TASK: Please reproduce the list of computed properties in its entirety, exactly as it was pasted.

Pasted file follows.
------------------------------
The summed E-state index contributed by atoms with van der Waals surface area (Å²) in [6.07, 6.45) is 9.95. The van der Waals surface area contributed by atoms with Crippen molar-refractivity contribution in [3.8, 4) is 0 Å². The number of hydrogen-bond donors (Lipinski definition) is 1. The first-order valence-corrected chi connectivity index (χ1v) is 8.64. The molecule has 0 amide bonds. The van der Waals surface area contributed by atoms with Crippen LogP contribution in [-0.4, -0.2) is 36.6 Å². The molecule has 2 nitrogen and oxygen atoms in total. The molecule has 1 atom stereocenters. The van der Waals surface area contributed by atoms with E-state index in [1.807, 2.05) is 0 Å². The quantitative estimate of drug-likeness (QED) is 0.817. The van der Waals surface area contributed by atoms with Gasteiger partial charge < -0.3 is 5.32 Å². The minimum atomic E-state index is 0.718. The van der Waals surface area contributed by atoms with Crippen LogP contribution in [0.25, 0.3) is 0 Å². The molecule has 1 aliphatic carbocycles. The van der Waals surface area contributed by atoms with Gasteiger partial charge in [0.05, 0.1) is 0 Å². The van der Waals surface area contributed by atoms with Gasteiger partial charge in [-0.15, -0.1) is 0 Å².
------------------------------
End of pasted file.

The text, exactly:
The summed E-state index contributed by atoms with van der Waals surface area (Å²) in [6.07, 6.45) is 9.95. The van der Waals surface area contributed by atoms with Crippen molar-refractivity contribution in [3.8, 4) is 0 Å². The number of hydrogen-bond donors (Lipinski definition) is 1. The first-order valence-corrected chi connectivity index (χ1v) is 8.64. The molecule has 0 amide bonds. The van der Waals surface area contributed by atoms with Crippen LogP contribution in [-0.4, -0.2) is 36.6 Å². The molecule has 2 nitrogen and oxygen atoms in total. The molecule has 1 atom stereocenters. The van der Waals surface area contributed by atoms with E-state index in [1.807, 2.05) is 0 Å². The quantitative estimate of drug-likeness (QED) is 0.817. The van der Waals surface area contributed by atoms with Gasteiger partial charge < -0.3 is 5.32 Å². The minimum atomic E-state index is 0.718. The van der Waals surface area contributed by atoms with Crippen LogP contribution in [0.25, 0.3) is 0 Å². The molecule has 1 aliphatic carbocycles. The van der Waals surface area contributed by atoms with Gasteiger partial charge in [0.05, 0.1) is 0 Å². The van der Waals surface area contributed by atoms with Gasteiger partial charge in [-0.15, -0.1) is 0 Å².